7 Secrets of an Executive Resume That Gets Noticed
You often only have a short amount of time to gain a resume reader’s attention and generate interest in your candidacy. If your executive resume isn’t jumping out to convey value quickly, potential employers will pass it over. You want to grab attention, engage the reader, position yourself as the perfect fit, and make the most critical points pop off the page.
At the executive level, condensing experience and accomplishments into a few pages – and sharing value fast – can be a daunting task. Here are 7 executive resume secrets to ensure your file stands out and gets noticed.
Target one company, one position, and one reader
Generic resumes fall flat, especially at an executive level. Aim to position yourself as the perfect fit for the role. What do you know about the company? What do they want from their candidates? What challenges is the business dealing with that you can solve? How will your oversight, leadership, and executive skillsets make the company better?
Focus on specifics, highlight essential and related examples of success, and include keywords that the employer is seeking. Knowing your audience and speaking directly to them helps you make a personal connection and positions you as a niche expert.
Keep content relevant and concise
As an executive (or soon-to-be), you understand the value of time. Potential employers appreciate you respecting their time with a clear, concise, and targeted executive resume.
Aim for quality over quantity. Trying to share every win, skill set, and success will only lead to an overwhelmed reader. Pinpoint essentials and make every piece of information relevant to that specific business and their needs. Say what you have to say in as few words as possible and make each word count.
Aim for results
Show me, don’t tell me. Replace general statements like ‘strong team leader’ or ‘excellent people-person’ with real-life specific examples of results you have achieved. Demonstrate leadership success by detailing past wins, business improvements, and growth.
Rather than sharing the specific tasks you took care of, share short-term and long-term results you achieved for your employers.
Share proof, and be sure to back up your claims with specific results. Numbers speak loudly on an executive resume!
Create a personal brand
Be authentic and true-to-you. What type of leader are you? How do you add value to businesses, teams, processes, and people? Employers are looking for more than a set of skills; they want a candidate that fits their culture.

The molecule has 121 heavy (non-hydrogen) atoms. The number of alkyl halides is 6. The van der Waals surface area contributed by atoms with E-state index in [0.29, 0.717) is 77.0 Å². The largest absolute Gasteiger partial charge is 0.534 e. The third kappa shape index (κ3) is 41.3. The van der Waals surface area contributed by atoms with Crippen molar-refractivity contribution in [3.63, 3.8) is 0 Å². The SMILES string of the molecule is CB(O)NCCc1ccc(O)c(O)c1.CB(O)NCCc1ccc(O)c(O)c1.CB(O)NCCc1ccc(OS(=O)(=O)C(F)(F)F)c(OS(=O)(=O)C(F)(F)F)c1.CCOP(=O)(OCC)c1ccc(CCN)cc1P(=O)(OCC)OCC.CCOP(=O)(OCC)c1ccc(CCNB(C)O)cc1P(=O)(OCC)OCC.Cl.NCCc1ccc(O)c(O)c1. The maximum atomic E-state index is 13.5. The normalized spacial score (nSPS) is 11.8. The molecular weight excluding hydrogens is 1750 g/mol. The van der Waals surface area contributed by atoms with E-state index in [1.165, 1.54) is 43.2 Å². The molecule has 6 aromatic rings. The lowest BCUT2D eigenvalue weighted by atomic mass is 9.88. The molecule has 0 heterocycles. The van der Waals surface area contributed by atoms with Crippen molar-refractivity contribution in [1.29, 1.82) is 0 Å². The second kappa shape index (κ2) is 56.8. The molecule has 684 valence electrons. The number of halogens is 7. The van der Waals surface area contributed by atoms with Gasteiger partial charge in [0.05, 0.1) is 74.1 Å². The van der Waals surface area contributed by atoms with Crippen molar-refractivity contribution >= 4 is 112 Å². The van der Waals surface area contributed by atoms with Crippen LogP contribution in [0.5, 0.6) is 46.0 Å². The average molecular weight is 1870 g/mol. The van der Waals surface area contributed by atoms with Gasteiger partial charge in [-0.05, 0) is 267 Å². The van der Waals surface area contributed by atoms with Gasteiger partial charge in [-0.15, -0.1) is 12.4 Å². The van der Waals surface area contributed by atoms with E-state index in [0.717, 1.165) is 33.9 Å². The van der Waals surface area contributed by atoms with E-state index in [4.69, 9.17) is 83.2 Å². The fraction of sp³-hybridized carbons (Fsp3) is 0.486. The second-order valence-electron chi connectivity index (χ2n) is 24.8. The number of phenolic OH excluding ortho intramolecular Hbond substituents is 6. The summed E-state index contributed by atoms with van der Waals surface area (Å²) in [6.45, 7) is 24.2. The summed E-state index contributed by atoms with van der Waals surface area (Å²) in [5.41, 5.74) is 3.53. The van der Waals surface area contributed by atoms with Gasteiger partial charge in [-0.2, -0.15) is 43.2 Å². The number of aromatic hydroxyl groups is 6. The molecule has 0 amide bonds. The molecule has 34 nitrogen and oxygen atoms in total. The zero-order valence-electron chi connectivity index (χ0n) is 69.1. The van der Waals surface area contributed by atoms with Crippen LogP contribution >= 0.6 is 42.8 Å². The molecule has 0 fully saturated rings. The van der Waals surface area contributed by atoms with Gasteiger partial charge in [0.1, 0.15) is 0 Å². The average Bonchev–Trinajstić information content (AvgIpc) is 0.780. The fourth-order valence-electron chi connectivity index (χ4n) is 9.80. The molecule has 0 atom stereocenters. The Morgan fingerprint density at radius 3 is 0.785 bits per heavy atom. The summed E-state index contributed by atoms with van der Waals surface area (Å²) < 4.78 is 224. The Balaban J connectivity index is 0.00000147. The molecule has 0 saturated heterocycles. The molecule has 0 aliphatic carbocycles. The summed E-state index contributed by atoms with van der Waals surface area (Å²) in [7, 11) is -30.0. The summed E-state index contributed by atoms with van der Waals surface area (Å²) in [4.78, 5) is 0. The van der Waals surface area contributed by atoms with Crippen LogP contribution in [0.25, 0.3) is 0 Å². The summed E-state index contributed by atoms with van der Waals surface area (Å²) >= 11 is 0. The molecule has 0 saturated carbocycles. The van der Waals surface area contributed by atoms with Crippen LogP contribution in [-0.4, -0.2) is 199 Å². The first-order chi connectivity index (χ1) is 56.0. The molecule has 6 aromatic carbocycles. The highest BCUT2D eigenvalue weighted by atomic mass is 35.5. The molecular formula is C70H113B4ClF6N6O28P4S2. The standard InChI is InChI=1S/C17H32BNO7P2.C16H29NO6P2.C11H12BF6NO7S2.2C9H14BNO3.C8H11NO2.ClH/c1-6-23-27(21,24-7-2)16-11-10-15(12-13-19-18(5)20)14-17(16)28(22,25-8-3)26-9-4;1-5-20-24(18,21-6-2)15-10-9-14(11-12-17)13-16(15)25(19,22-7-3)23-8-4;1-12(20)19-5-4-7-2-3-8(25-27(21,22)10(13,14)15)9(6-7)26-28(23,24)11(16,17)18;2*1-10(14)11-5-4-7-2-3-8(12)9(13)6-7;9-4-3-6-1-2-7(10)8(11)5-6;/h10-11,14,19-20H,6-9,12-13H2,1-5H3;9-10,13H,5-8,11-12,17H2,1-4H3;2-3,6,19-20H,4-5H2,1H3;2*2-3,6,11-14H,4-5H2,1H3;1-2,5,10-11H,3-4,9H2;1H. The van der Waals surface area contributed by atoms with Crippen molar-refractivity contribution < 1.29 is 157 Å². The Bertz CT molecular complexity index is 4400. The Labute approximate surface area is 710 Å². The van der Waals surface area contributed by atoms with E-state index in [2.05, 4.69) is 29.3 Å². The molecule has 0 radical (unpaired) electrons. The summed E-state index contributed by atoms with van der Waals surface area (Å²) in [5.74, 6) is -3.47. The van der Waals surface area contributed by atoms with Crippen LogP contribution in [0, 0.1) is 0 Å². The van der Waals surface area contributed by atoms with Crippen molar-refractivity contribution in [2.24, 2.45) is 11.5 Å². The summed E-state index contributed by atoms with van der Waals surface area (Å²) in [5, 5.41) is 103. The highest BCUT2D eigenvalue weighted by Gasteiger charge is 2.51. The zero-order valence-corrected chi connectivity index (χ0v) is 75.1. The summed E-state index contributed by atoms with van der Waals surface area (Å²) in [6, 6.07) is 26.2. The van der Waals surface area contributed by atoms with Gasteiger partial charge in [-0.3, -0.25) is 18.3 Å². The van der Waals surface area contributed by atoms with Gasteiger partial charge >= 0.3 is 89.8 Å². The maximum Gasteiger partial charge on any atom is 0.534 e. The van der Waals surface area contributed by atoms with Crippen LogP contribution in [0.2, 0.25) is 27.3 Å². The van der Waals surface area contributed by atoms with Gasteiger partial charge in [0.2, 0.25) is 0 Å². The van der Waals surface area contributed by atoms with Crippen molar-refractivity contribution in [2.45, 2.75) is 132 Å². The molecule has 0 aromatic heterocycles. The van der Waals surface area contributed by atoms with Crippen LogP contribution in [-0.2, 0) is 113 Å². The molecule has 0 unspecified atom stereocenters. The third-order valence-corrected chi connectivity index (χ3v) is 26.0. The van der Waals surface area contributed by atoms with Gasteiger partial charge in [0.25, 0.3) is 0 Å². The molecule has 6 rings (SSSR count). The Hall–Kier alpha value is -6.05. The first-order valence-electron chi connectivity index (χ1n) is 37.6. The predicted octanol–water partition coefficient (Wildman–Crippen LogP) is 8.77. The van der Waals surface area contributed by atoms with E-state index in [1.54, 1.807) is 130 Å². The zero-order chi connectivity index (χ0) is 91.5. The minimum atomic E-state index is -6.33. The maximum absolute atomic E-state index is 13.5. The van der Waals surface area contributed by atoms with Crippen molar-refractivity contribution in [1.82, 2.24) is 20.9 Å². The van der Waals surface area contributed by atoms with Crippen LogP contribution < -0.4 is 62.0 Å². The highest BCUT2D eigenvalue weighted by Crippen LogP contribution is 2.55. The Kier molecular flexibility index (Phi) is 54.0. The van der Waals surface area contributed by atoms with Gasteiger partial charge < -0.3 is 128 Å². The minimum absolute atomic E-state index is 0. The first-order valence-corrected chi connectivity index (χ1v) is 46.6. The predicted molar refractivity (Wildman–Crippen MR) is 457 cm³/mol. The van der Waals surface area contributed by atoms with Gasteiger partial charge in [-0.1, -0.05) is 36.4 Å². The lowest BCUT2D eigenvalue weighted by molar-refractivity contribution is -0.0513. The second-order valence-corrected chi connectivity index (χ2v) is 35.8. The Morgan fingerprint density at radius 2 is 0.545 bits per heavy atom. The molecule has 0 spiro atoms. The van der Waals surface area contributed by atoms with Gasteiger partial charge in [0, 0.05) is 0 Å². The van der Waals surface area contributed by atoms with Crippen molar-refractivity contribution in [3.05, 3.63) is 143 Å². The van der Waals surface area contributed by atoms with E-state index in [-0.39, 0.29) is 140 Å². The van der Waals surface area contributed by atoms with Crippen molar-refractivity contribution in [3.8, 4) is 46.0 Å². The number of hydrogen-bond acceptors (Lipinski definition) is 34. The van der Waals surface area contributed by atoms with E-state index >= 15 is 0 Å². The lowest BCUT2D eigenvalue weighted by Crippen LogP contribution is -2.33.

How can you come alive on paper? What differentiates you?
To stand out from the pack, highlight your unique passions, attributes, and drivers. How do your personality and leadership skills make you better at your job?
Master the art of (truthful) storytelling
“Facts tell, stories sell.” (Bryan Eisenberg). Bring yourself alive on paper, engage with your reader, and invite them into a narrative that has them saying, “Yes! These are the problems we need to solve.”
As strange as it sounds, your resume isn’t about you. It’s about the value you can bring to a potential employer. How did you capture success for your previous employers? Sharing your results in a story-like framework can help future employees picture you having the same success for them.
Try a ‘Challenge – Actions – Results’ framework:
When I joined _________, they were struggling with ________. I attacked the problem with ___________ and implemented ______________. Within 2 months we saw a dramatic increase in ___________________.
Steer away from bland resume speak
Avoid general statements such as ‘results-oriented, visionary leader, proven track record,’ which make you sound like everyone else. Overused words start to blur together, and people tend to pass them over.
Instead, expand on these phrases and give context. What makes you a visionary leader? Who did you work with or support to achieve success? Use clear, descriptive language with strong words (pioneered, accelerated, leveraged, envisioned). Check out 60 action words for your executive resume.
Make the initial scan of your resume count! The top of your resume is the most valuable real estate.
Ditch the objective statement and create a memorable executive summary that piques your reader’s interest, engages their attention, and has them excited to read on.
Think 4-5 bullet points focused on an overarching theme. Why should employers stand up and take notice of your resume? Why are you the perfect fit for this job? How will you fit into this company, this culture, this role?
Before you put pen to paper, get into the mindset of your reader. If you were hiring for this position, what would be top of mind? What essentials would you want to jump off the page? Make it easy for them to hire you with an engaging narrative that displays your value.
These 7 executive resume secrets will bring focus and attention to your file, setting you up for job search success.
For additional resources on creating a stand-out executive resume that gets you noticed visit careerimpressions.ca.